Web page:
Vitamin K

Hi there!

It’s time for me to talk about another nutrient that I think you need to know about.

What do you know about vitamin K?

No, I don’t mean the drug that is also know as ketamine.

No, I don’t mean potassium, which has the symbol K.

I’m talking about the actual vitamin.

Vitamin K

What is vitamin K?

Vitamin K is a fat soluble vitamin that is essential for normal blood clotting. Vitamin K is actually a family of compounds that include phylloquinones (Vitamin K1) found in plants, and menaquinones (vitamin K2) found in fish oils and meats.

Fun fact: A Danish researcher named Vitamin K after Koagulation, the Danish spelling for coagulation.

Why is vitamin K good for you?

  • Needed for the synthesis of blood clotting factors by the liver
  • Helps with the synthesis of bone proteins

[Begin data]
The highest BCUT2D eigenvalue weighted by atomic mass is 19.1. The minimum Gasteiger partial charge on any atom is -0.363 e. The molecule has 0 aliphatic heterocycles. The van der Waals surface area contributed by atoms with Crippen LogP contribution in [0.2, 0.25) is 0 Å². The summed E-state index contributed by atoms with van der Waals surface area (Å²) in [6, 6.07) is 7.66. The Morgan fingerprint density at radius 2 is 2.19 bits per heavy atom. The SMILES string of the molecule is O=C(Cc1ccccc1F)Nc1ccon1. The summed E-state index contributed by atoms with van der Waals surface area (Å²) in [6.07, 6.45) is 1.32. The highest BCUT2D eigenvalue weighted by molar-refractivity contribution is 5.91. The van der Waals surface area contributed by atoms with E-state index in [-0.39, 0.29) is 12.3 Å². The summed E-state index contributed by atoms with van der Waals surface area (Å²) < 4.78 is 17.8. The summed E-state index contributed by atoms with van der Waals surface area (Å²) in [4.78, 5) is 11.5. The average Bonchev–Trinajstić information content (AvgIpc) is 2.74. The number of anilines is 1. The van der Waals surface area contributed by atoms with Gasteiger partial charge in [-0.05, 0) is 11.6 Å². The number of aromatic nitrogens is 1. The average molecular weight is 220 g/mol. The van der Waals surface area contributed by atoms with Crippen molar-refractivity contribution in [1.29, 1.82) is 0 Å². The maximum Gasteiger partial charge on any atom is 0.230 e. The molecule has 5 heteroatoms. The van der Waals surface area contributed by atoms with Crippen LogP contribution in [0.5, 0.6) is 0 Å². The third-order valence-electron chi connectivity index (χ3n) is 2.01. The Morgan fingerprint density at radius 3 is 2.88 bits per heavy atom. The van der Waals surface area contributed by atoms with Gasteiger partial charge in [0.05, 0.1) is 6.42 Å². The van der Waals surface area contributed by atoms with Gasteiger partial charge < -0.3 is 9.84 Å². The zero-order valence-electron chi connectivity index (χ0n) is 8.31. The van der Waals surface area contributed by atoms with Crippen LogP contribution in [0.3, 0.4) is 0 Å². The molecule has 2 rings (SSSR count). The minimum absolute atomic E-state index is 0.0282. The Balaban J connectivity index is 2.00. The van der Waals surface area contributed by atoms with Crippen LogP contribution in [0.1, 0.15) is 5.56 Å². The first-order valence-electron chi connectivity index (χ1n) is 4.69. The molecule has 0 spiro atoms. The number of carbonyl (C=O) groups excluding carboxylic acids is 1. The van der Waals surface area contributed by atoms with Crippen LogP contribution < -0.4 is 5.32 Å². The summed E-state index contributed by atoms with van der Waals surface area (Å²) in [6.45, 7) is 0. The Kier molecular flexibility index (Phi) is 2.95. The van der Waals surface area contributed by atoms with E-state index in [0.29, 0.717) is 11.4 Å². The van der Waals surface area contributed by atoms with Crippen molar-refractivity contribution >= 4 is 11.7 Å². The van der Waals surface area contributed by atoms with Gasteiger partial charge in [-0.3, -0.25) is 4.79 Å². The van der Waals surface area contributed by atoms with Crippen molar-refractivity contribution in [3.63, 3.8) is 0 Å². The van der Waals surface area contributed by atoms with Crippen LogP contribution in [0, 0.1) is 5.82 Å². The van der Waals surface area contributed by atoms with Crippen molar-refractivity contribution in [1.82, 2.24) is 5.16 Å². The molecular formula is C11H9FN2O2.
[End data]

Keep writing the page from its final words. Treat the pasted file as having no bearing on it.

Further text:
Did you know: A very common misconception is that people who are taking warfarin (Coumadin) should avoid leafy green vegetables. This is not true, however, they should maintain a consistent intake of vitamin K foods. This is something you can and should discuss with your dietitian.

What are some vitamin K rich foods?

Leafy green vegetables and other green vegetables are the best sources of vitamin K. Vegetable oils such as soy and canola, are also good sources of this fat soluble vitamin.

Fun fact: About 10% of the vitamin K absorbed each day comes from bacteria in our gut that synthesizes vitamin K.

So with that in mind, let’s look at some food sources of vitamin K.

Food Micrograms (mg)
1 cup kale (cooked) 1062
1 cup spinach (cooked) 888
1 cup collard greens (cooked) 772
1 cup broccoli (cooked) 220
1 cup blueberries 29
AI* for women 90
AI* for men 120

*AI is based on estimates of intakes that appear to maintain a defined nutritional state for most people of a specified age and sex. It is the daily target intake.

What’s your favorite way to get vitamin K?
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